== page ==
Main content area

A Monoclonal Antibody Based Capture ELISA for Botulinum Neurotoxin Serotype B: Toxin Detection in Food

Stanker, Larry H., Scotcher, Miles C., Cheng, Luisa, Ching, Kathryn, McGarvey, Jeffery, Hodge, David, Hnasko, Robert
Toxins 2013 v.5 no.11 pp. 2212
Clostridium botulinum B, bacterial contamination, binding properties, botulinum toxin, dairy products, dissociation, enzyme-linked immunosorbent assay, epitopes, food contamination, ground beef, monoclonal antibodies, serotypes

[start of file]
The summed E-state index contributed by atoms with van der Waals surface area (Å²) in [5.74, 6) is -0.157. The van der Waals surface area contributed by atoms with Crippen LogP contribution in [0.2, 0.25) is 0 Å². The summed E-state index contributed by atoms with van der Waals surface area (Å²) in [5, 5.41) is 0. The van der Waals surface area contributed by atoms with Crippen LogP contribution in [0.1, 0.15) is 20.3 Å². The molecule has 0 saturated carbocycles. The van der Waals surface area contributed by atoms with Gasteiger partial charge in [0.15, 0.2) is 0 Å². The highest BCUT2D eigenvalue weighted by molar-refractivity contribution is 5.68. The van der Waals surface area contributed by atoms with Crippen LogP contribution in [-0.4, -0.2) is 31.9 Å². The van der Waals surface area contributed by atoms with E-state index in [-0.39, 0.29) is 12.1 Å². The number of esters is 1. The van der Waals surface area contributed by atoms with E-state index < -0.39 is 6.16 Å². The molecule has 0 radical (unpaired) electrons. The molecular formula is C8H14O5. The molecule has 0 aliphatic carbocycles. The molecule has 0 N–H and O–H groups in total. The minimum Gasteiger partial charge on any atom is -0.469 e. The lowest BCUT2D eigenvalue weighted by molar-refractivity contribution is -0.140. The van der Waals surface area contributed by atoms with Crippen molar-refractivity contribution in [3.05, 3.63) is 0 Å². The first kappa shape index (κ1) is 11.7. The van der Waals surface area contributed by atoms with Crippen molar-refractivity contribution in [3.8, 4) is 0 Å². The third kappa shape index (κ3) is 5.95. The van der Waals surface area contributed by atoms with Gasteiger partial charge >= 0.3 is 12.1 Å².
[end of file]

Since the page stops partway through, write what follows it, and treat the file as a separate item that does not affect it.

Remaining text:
Botulism is a serious foodborne neuroparalytic disease, caused by botulinum neurotoxin (BoNT), produced by the anaerobic bacterium Clostridium botulinum. Seven toxin serotypes (A–H) have been described. The majority of human cases of botulism are caused by serotypes A and B followed by E and F. We report here a group of serotype B specific monoclonal antibodies (mAbs) capable of binding toxin under physiological conditions. Thus, they serve as capture antibodies for a sandwich (capture) ELISA. The antibodies were generated using recombinant peptide fragments corresponding to the receptor-binding domain of the toxin heavy chain as immunogen. Their binding properties suggest that they bind a complex epitope with dissociation constants (KD’s) for individual antibodies ranging from 10 to 48 × 10−11 M. Assay performance for all possible combinations of capture-detector antibody pairs was evaluated and the antibody pair resulting in the lowest level of detection (L.O.D.), ~20 pg/mL was determined. Toxin was detected in spiked dairy samples with good recoveries at concentrations as low as 0.5 pg/mL and in ground beef samples at levels as low as 2 ng/g. Thus, the sandwich ELISA described here uses mAb for both the capture and detector antibodies (binding different epitopes on the toxin molecule) and readily detects toxin in those food samples tested.